The Corner

Politics & Policy

How Rubio Survives Immigration

A lot of conservatives dislike the immigration legislation that Senator Rubio sponsored in 2013. (I’m one of them.) Will the issue doom him in the presidential primaries? I don’t think so, for three reasons.

First, only a fraction of the opponents of the bill consider it a deal-breaker. Rubio doesn’t need Ann Coulter’s vote to win the nomination. (And this fraction is further subdivided: Many of these voters will also want to wield a veto against other candidates who favor what they consider amnesty. Most of the candidates favor something that could reasonably be characterized as an amnesty. Blackballing them all will be hard.) Second, Rubio explains his record in a way that might mollify many of the soft opponents of the bill. He says that while he was making a good-faith effort, he underestimated the public’s distrust of Washington’s ability to solve the problem in one giant bill and now understands that trust in enforcement has to be earned well before any path to legalization or citizenship. Third, Rubio has not, so far as I can recall, ever shown the sanctimony on the issue of others who favored his bill. He doesn’t lecture the opponents about their alleged heartlessness.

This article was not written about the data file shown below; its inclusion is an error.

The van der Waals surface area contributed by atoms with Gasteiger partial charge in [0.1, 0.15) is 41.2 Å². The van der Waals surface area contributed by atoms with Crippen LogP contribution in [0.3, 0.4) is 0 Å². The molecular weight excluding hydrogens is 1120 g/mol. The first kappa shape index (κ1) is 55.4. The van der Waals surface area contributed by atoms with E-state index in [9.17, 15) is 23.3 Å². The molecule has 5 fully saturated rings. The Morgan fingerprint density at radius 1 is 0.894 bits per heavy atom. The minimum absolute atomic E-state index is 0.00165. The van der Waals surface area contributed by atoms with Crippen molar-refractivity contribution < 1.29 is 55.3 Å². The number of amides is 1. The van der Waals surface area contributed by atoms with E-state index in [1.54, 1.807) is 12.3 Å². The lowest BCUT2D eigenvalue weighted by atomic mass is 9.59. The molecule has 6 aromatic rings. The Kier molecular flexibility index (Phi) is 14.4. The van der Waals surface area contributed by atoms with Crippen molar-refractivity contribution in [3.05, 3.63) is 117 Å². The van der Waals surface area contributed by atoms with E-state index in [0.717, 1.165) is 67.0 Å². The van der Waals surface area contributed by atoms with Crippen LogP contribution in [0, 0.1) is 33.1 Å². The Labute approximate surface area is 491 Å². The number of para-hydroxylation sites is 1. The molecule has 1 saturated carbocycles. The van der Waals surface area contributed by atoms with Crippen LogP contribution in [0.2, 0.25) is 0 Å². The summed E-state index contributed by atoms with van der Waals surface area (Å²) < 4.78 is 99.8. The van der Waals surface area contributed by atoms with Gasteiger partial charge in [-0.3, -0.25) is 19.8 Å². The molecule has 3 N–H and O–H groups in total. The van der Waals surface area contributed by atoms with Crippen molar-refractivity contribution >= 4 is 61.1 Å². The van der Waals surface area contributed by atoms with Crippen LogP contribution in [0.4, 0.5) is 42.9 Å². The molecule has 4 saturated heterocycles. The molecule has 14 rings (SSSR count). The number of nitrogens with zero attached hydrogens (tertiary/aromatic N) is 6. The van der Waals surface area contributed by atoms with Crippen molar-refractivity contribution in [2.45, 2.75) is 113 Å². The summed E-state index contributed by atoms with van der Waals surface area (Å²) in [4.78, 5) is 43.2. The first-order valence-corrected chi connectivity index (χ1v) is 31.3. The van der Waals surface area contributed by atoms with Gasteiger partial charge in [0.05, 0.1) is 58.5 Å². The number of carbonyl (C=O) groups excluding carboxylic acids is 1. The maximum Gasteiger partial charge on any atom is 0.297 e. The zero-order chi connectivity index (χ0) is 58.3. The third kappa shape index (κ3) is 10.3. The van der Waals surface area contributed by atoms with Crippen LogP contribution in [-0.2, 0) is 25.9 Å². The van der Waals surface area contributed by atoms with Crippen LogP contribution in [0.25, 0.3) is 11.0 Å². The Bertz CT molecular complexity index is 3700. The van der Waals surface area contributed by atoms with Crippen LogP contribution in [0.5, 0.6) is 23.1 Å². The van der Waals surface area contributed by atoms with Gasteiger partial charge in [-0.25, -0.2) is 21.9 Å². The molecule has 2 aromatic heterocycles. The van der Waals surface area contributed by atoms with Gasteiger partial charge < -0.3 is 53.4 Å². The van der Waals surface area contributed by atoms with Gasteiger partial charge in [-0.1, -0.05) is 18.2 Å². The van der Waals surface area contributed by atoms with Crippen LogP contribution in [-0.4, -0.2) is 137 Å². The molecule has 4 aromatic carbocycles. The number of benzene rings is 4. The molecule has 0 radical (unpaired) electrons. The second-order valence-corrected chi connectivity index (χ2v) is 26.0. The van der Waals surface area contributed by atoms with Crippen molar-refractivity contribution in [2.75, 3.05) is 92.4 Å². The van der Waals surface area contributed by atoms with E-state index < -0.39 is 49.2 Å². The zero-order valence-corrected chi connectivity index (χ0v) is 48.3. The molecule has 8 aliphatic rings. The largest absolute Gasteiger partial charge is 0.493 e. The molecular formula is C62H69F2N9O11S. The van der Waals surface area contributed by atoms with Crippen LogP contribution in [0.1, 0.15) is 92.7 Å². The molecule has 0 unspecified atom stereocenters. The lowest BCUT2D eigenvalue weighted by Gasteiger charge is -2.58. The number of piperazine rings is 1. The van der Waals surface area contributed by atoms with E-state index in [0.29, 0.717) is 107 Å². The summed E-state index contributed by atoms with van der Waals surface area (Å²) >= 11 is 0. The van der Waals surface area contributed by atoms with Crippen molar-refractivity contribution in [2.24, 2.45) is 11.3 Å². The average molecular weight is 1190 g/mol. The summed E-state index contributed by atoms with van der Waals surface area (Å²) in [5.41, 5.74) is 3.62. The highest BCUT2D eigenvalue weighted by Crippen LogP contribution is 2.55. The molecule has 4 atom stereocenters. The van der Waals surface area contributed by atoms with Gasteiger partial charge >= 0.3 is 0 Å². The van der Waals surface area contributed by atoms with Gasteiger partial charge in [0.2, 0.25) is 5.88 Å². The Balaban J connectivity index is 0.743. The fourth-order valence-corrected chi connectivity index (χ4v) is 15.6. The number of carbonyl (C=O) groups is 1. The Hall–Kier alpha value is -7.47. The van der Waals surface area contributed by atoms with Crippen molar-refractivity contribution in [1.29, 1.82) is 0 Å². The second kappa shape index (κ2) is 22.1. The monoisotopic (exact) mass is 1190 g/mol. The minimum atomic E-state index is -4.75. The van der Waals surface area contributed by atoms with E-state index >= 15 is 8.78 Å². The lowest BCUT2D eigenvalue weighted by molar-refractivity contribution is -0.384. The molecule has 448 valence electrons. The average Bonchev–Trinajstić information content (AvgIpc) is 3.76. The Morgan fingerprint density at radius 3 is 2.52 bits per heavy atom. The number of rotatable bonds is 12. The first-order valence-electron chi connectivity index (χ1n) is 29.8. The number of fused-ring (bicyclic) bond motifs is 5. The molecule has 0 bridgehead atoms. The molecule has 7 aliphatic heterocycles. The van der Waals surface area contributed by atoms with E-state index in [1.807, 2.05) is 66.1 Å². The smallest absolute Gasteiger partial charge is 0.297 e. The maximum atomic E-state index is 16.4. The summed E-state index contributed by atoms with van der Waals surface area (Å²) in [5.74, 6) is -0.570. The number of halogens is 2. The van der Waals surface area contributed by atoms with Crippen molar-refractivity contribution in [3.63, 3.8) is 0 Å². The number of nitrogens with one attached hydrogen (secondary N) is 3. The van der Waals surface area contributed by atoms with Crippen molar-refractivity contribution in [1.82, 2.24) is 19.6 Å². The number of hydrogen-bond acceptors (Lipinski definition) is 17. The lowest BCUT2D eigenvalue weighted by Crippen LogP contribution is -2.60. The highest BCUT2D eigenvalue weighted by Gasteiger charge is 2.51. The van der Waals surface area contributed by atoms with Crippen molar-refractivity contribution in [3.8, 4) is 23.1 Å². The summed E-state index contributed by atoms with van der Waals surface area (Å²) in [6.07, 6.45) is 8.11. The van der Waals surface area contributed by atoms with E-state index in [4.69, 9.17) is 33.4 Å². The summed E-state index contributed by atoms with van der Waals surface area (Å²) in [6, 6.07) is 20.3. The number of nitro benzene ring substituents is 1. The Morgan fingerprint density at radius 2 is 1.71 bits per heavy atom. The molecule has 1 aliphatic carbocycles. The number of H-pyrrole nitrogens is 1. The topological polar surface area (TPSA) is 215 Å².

Rubio has known this criticism is coming even longer than he knew he would be hit for missed votes. Don’t be surprised if he has a politically effective answer.


Ramesh Ponnuru is a senior editor for National Review, a columnist for Bloomberg Opinion, a visiting fellow at the American Enterprise Institute, and a senior fellow at the National Review Institute.


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